• M.

      Yeah, the probably think they’re going to Hell anyway, so what the hell!

      • I wouldn’t quite go that far; the problem may simply be that considering alcohol consumption “haram: end-of-story” does not provide fertile ground in which potentially problem drinking can be managed, in spite of the fact that management of any behavior that *might* be destructive is the name of the game.

        Killing 3/4 of even a 375 ml bottle of whiskey, just for the sake of getting plastered is not responsible drinking, whether one intends to fly an airplane, operate a ground vehicle, or simply stay home. Drinking habits ought to be very much on the mind of a regular consumer of alcohol, because one’s habits – when one drinks, why, what, and with whom – will go a very long way toward determining whether it becomes a problem and what sort of trouble arises.

  • CourtneyfromAlabama

    Stuff like this really makes me angry. Other than becoming a doctor, becoming a pilot is the other profession that I would rather nonwhites not be allowed to fill in white countries.

    • Since any international flight originates in one of the two countries involved: either that of origin or destination, this problem is not easily solved, except by breath-testing the flight crew.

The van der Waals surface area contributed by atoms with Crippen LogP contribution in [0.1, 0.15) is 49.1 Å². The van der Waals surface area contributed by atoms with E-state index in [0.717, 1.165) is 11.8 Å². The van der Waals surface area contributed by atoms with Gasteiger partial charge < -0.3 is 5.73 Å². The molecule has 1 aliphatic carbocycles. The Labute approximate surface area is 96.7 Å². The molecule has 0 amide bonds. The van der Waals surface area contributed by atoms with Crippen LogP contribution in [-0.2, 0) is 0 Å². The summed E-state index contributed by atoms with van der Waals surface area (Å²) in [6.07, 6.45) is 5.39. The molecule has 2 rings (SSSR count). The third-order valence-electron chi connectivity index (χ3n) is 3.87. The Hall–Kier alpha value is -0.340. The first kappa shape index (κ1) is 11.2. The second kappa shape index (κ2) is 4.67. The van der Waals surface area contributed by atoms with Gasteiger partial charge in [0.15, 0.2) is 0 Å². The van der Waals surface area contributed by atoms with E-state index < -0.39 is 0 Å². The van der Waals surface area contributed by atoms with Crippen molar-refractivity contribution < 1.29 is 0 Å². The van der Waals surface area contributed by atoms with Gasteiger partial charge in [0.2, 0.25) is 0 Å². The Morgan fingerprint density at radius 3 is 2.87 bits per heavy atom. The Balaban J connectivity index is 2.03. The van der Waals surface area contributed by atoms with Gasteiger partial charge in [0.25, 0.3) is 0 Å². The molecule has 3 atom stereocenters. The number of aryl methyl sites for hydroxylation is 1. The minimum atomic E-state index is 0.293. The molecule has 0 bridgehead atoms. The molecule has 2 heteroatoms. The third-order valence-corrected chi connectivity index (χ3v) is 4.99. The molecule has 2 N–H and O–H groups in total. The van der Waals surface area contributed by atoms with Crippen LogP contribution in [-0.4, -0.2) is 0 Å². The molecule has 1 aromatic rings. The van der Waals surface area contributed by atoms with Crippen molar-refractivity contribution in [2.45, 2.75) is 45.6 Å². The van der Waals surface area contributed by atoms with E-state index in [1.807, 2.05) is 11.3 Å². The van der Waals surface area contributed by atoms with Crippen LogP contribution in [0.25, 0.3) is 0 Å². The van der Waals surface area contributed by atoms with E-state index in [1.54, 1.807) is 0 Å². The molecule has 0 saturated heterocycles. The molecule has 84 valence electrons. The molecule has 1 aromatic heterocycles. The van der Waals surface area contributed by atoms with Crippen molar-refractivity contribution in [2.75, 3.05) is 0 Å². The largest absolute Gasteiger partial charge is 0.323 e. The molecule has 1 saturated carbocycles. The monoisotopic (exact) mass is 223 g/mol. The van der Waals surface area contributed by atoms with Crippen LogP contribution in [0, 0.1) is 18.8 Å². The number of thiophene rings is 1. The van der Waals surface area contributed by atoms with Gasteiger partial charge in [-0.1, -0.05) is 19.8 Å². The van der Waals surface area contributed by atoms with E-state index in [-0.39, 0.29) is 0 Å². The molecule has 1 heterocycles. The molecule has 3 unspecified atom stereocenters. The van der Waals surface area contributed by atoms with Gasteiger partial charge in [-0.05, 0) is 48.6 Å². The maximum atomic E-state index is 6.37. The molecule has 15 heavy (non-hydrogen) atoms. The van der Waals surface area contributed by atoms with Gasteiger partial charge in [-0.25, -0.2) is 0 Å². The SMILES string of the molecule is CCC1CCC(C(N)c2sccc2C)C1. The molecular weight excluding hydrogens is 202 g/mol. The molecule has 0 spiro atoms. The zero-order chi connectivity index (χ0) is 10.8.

Competency testing is a more complicated matter, and probably also “racist”.

  • The Final Solution

    What seems rational to me is that the drinking policy should be of the same standard as it is in England before any foreign pilots be allowed to even fly there. I guess that would make too much sense in insane England. They ought to impose sanctions and declare war….

    • A simple warning to travellers using Pakistan International Airlines: “Danger, drunk Muslim hypocrites fly these aircraft” would probably be sufficient.

  • Johnny99

    Didn’t they see the Denzel movie “Flight”? Alcohol gives minorities, esp. blacks, magical abilities to fly airplanes. No sleep, drunk, coked up, and still manages to save most of the passengers, while 10 other pilots, sober, I’m guessing, couldn’t do it in a simulator. I want a drunken bantu pilot the next time I fly.

  • Canadian Boer

    The BAC limit for flying is .04%, half that of driving, due to the increased effects of alcohol at altitude. So even if one hasn’t drunk any alcohol a 8-12 hours before flying they could still exceed the limits.

    • Ding ding ding! We have a winner!

      It isn’t merely blood-alcohol content, but also blood-oxygen content. One of my older friends was a carrier pilot, and he flew missions over Korea while drunk. He switched to oxygen for the catapult shot, did his job, and then landed on the damned carrier. He was drunk again fairly quickly each time after going off oxygen. My own capacity for alcohol at sea level in Japan is legendary.

      Where did Roy’s alcohol come from? Torpedo fuel was 190 proof ethanol.

  • William_JD

    Well, if they didn’t like vices like alcohol and porn, there wouldn’t be any need to prohibit them.

  • skykingjwc

    Well in America it’s 8 hours. FAR 91.17. I am ‘astonished’ this judge didn’t know this, since it sounds like he’s an expert in everything.